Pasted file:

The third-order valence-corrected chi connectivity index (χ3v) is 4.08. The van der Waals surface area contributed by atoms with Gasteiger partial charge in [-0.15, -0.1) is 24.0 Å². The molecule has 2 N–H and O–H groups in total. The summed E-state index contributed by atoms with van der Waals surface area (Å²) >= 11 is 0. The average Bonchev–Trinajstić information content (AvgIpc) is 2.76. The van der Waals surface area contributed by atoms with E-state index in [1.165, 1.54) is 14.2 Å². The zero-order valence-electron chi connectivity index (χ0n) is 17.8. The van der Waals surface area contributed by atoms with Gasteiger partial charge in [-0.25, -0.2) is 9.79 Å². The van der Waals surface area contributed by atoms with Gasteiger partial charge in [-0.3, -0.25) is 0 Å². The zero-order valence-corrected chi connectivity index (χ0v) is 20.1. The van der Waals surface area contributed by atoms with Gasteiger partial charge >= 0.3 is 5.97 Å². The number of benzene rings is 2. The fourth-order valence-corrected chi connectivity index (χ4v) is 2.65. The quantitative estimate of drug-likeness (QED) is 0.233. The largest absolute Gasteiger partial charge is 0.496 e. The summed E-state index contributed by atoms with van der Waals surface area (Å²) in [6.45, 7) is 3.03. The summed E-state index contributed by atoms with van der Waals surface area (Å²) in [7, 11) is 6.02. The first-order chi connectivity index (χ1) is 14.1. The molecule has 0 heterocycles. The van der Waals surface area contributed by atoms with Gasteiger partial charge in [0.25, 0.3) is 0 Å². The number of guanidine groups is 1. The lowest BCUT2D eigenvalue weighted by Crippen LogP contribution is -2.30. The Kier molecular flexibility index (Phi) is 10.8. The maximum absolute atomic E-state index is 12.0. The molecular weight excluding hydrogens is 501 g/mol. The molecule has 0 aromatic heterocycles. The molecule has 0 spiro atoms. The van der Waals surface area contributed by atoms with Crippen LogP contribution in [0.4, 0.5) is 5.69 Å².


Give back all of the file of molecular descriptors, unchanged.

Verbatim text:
The third-order valence-corrected chi connectivity index (χ3v) is 4.08. The van der Waals surface area contributed by atoms with Gasteiger partial charge in [-0.15, -0.1) is 24.0 Å². The molecule has 2 N–H and O–H groups in total. The summed E-state index contributed by atoms with van der Waals surface area (Å²) >= 11 is 0. The average Bonchev–Trinajstić information content (AvgIpc) is 2.76. The van der Waals surface area contributed by atoms with E-state index in [1.165, 1.54) is 14.2 Å². The zero-order valence-electron chi connectivity index (χ0n) is 17.8. The van der Waals surface area contributed by atoms with Gasteiger partial charge in [-0.25, -0.2) is 9.79 Å². The van der Waals surface area contributed by atoms with Gasteiger partial charge in [-0.3, -0.25) is 0 Å². The zero-order valence-corrected chi connectivity index (χ0v) is 20.1. The van der Waals surface area contributed by atoms with Gasteiger partial charge >= 0.3 is 5.97 Å². The number of benzene rings is 2. The fourth-order valence-corrected chi connectivity index (χ4v) is 2.65. The quantitative estimate of drug-likeness (QED) is 0.233. The largest absolute Gasteiger partial charge is 0.496 e. The summed E-state index contributed by atoms with van der Waals surface area (Å²) in [6.45, 7) is 3.03. The summed E-state index contributed by atoms with van der Waals surface area (Å²) in [7, 11) is 6.02. The first-order chi connectivity index (χ1) is 14.1. The molecule has 0 heterocycles. The van der Waals surface area contributed by atoms with Gasteiger partial charge in [0.25, 0.3) is 0 Å². The number of guanidine groups is 1. The lowest BCUT2D eigenvalue weighted by Crippen LogP contribution is -2.30. The Kier molecular flexibility index (Phi) is 10.8. The maximum absolute atomic E-state index is 12.0. The molecular weight excluding hydrogens is 501 g/mol. The molecule has 0 aromatic heterocycles. The molecule has 0 spiro atoms. The van der Waals surface area contributed by atoms with Crippen LogP contribution in [0.4, 0.5) is 5.69 Å².